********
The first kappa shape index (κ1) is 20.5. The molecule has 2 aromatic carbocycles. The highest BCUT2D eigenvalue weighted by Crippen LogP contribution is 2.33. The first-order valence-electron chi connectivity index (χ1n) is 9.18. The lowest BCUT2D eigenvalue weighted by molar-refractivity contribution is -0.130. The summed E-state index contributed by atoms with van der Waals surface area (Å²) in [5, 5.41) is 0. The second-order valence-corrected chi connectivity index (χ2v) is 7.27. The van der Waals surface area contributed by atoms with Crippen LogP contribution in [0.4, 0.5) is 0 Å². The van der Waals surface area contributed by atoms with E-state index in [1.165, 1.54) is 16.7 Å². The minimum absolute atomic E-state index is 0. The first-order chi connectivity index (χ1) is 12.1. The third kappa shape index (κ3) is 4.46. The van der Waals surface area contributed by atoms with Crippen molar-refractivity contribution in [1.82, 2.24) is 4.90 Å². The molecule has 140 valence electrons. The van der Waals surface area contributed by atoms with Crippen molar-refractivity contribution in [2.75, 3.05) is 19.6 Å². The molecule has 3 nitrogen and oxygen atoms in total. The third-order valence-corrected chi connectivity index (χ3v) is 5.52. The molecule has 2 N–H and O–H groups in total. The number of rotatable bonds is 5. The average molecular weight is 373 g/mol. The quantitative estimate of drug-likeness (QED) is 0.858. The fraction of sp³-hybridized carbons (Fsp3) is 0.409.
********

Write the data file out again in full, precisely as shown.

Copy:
The first kappa shape index (κ1) is 20.5. The molecule has 2 aromatic carbocycles. The highest BCUT2D eigenvalue weighted by Crippen LogP contribution is 2.33. The first-order valence-electron chi connectivity index (χ1n) is 9.18. The lowest BCUT2D eigenvalue weighted by molar-refractivity contribution is -0.130. The summed E-state index contributed by atoms with van der Waals surface area (Å²) in [5, 5.41) is 0. The second-order valence-corrected chi connectivity index (χ2v) is 7.27. The van der Waals surface area contributed by atoms with Crippen LogP contribution in [0.4, 0.5) is 0 Å². The van der Waals surface area contributed by atoms with E-state index in [1.165, 1.54) is 16.7 Å². The minimum absolute atomic E-state index is 0. The first-order chi connectivity index (χ1) is 12.1. The third kappa shape index (κ3) is 4.46. The van der Waals surface area contributed by atoms with Crippen molar-refractivity contribution in [1.82, 2.24) is 4.90 Å². The molecule has 140 valence electrons. The van der Waals surface area contributed by atoms with Crippen molar-refractivity contribution in [2.75, 3.05) is 19.6 Å². The molecule has 3 nitrogen and oxygen atoms in total. The third-order valence-corrected chi connectivity index (χ3v) is 5.52. The molecule has 2 N–H and O–H groups in total. The number of rotatable bonds is 5. The average molecular weight is 373 g/mol. The quantitative estimate of drug-likeness (QED) is 0.858. The fraction of sp³-hybridized carbons (Fsp3) is 0.409.